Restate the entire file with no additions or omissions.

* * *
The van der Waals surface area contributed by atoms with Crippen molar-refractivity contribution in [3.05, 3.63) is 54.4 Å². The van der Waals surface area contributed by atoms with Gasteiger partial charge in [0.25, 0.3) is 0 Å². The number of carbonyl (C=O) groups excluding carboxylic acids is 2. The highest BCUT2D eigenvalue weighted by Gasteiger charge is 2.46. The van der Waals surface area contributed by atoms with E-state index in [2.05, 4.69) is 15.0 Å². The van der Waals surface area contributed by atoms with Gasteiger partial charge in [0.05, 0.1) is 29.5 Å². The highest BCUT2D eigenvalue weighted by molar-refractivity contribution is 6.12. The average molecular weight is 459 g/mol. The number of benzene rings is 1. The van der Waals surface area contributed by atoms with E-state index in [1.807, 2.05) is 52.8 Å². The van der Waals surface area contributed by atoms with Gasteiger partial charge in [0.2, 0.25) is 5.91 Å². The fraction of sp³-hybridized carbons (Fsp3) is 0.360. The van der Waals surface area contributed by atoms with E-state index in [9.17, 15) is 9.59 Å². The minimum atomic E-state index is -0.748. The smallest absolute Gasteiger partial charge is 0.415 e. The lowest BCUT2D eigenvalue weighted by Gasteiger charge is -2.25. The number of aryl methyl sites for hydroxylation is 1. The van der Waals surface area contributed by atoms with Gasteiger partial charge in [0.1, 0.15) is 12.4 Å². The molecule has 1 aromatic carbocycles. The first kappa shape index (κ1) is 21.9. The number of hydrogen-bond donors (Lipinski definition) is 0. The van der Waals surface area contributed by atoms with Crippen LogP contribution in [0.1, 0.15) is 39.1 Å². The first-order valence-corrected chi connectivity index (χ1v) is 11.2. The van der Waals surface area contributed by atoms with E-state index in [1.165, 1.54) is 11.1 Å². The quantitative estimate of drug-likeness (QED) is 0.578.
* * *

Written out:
The van der Waals surface area contributed by atoms with Crippen molar-refractivity contribution in [3.05, 3.63) is 54.4 Å². The van der Waals surface area contributed by atoms with Gasteiger partial charge in [0.25, 0.3) is 0 Å². The number of carbonyl (C=O) groups excluding carboxylic acids is 2. The highest BCUT2D eigenvalue weighted by Gasteiger charge is 2.46. The van der Waals surface area contributed by atoms with E-state index in [2.05, 4.69) is 15.0 Å². The van der Waals surface area contributed by atoms with Gasteiger partial charge in [0.05, 0.1) is 29.5 Å². The highest BCUT2D eigenvalue weighted by molar-refractivity contribution is 6.12. The average molecular weight is 459 g/mol. The number of benzene rings is 1. The van der Waals surface area contributed by atoms with E-state index in [1.807, 2.05) is 52.8 Å². The van der Waals surface area contributed by atoms with Gasteiger partial charge in [0.2, 0.25) is 5.91 Å². The fraction of sp³-hybridized carbons (Fsp3) is 0.360. The van der Waals surface area contributed by atoms with E-state index in [9.17, 15) is 9.59 Å². The minimum atomic E-state index is -0.748. The smallest absolute Gasteiger partial charge is 0.415 e. The lowest BCUT2D eigenvalue weighted by Gasteiger charge is -2.25. The number of aryl methyl sites for hydroxylation is 1. The van der Waals surface area contributed by atoms with Gasteiger partial charge in [0.1, 0.15) is 12.4 Å². The molecule has 1 aromatic carbocycles. The first kappa shape index (κ1) is 21.9. The number of hydrogen-bond donors (Lipinski definition) is 0. The van der Waals surface area contributed by atoms with Crippen LogP contribution in [0.1, 0.15) is 39.1 Å². The first-order valence-corrected chi connectivity index (χ1v) is 11.2. The van der Waals surface area contributed by atoms with E-state index in [1.165, 1.54) is 11.1 Å². The quantitative estimate of drug-likeness (QED) is 0.578.